The Game Plan: Saving for Retirement

December 16, 2010

The Wall Street Journal, December 12, 2010:

The Game Plan

How some people are saving for retirement–and what financial advisers thinkof those strategies

“The Game Plan takes a look at how indiviuals and families are saving for retirement–and then asks financial advisers to comment on those strategies.  You’re invited to share your own retirement-savings plans by sending and email to”

Juggling Several Retirement Plans

All sports and most games, including gambling, have game plans, plans for how to proceed.  For instance, a football team might discuss sample moves their opponent might use.  A casino may set their slot machines to return a calculated percentage to the house.

Juggling is a sport and a game.  Used as an idiomatic headline it immediately conveys to the reader that the subject couple’s retirement strategies have changed over the years, and probably will in the future.  They need to juggle their needs and resources over the years.  Juggling is a game/sport where the participants throw numbers of  items into the air, normally from hand to hand, but other parts of the body may be used.

One of the persons interviewed, Catherine Riordan, stated that retirement is “a moving target.  It’s a lot less predictable than I hoped it would be at this point in our lives.”

Like other idiomatic statements, a moving target, conveys the idea that Ms. Riordan needs to keep looking at what’s changing in her life, as a sportsman/hunter needs to adjust to a duck flying or a clay pidgeon being shot out of a gun.




Basketball Stars in the Mideast

December 10, 2010

Wall Street Journal, Friday, December 10, 2010

Global Hot Spot:  Hoops Stars Make a Fast Break for the Mideast

Good pay, Passionate Fans Lure U.S. Players to Region; Hoping for a Salaam Dunk

“Reasons for this emerging hoops hot spot include a global downturn, which has salaries in Europe way down from years past, and oil-rich emirs, who use basket ball to compete for social status.”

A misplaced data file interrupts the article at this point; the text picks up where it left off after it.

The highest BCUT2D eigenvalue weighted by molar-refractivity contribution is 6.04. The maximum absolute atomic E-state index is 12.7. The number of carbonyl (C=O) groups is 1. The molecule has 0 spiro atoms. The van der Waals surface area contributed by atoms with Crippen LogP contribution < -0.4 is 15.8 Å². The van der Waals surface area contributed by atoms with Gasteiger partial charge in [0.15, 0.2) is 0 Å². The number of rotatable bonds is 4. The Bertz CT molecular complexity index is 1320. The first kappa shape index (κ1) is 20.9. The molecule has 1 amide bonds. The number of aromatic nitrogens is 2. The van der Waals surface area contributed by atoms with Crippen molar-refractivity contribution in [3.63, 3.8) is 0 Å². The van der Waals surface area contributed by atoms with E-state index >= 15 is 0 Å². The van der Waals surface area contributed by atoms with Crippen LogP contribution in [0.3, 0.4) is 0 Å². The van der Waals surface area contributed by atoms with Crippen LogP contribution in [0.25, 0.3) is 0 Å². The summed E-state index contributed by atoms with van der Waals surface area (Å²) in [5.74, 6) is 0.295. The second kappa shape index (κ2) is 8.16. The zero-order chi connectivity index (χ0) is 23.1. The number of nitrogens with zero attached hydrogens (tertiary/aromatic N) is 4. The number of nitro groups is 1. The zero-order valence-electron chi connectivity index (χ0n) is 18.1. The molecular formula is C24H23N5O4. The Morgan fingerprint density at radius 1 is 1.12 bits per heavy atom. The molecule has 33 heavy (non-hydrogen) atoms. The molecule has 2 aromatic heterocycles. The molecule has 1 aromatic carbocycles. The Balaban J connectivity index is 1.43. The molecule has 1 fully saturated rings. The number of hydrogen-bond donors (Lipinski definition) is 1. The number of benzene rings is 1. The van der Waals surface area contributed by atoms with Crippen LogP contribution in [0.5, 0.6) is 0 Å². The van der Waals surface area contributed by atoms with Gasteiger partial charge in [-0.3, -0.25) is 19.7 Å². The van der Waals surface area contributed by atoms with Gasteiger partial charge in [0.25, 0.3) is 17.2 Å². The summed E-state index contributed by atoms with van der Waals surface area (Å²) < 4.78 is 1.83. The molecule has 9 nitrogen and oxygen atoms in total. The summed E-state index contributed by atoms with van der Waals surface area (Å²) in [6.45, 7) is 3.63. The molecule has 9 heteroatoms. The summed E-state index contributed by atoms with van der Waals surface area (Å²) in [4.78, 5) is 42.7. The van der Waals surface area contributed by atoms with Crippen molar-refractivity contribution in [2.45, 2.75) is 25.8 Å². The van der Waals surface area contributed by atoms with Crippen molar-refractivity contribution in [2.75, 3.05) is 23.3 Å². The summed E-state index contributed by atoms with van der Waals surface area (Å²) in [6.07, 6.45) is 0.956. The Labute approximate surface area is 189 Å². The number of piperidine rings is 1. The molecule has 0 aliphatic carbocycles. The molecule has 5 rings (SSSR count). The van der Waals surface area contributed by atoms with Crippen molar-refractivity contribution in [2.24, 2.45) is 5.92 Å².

Basketball players make a fast break, running the length of the court towards the opponents’ basket,  hoping to score.

“Hoping for a Salaam Dunk” is a great play on words using the idiom  “slam  dunk”  for Salaam Dunk.  Salaam is the Arabic for “Peace”

“We used to be the team of all Muslims… says Tammar Jaroudi, a Riyadi team executive.  The Hariri case has hurt us with Shitte fans. He jokes that what Lebanon needs now is a ‘Salaam’ dunk.”

We all hope for “Salaam” on basketball courts and in the world.

Punting in The War of 1812

December 8, 2010

“The   C ivil War of 1812”, Alan Taylor:

“…in the end,  (U.S.) Congress punted on deciding  Canada’s future.  Indecision papered over Republican divisions and kept their options open pending the fortunes of war.”

In this case, the decisions on Canada were put off for a period.  In American football punting is the time the ball is turned over to the other side: offensive playing becomes defensive.

Punting on Taxes

December 2, 2010

The Wall Street Journal, Monday, November 22, 2010: Money Talks

During an interview with Treasury Secretary, Timothy Geither on taxes, China and “smoothing things over with business’, Gerard Baker asked Mr. Geither about the Bush tax cuts, due to expire on December 31, 2010.  Mr. Geither stated that the Obama administration would not like to extend “the high-end taxcuts” and that they are against  a permanent extension.”  There was then a statement by Mr. Baker about a temporary extension of the high-end taxes, “But if you don’t do something permanent, aren’t you just punting?  You’re just increasing the uncertainty, if you do end up with a two-year extension of the high-end tax.”

Punting is a football term for turning the ball over to the opposition.  For a fuller explanation go to and scroll down to punt.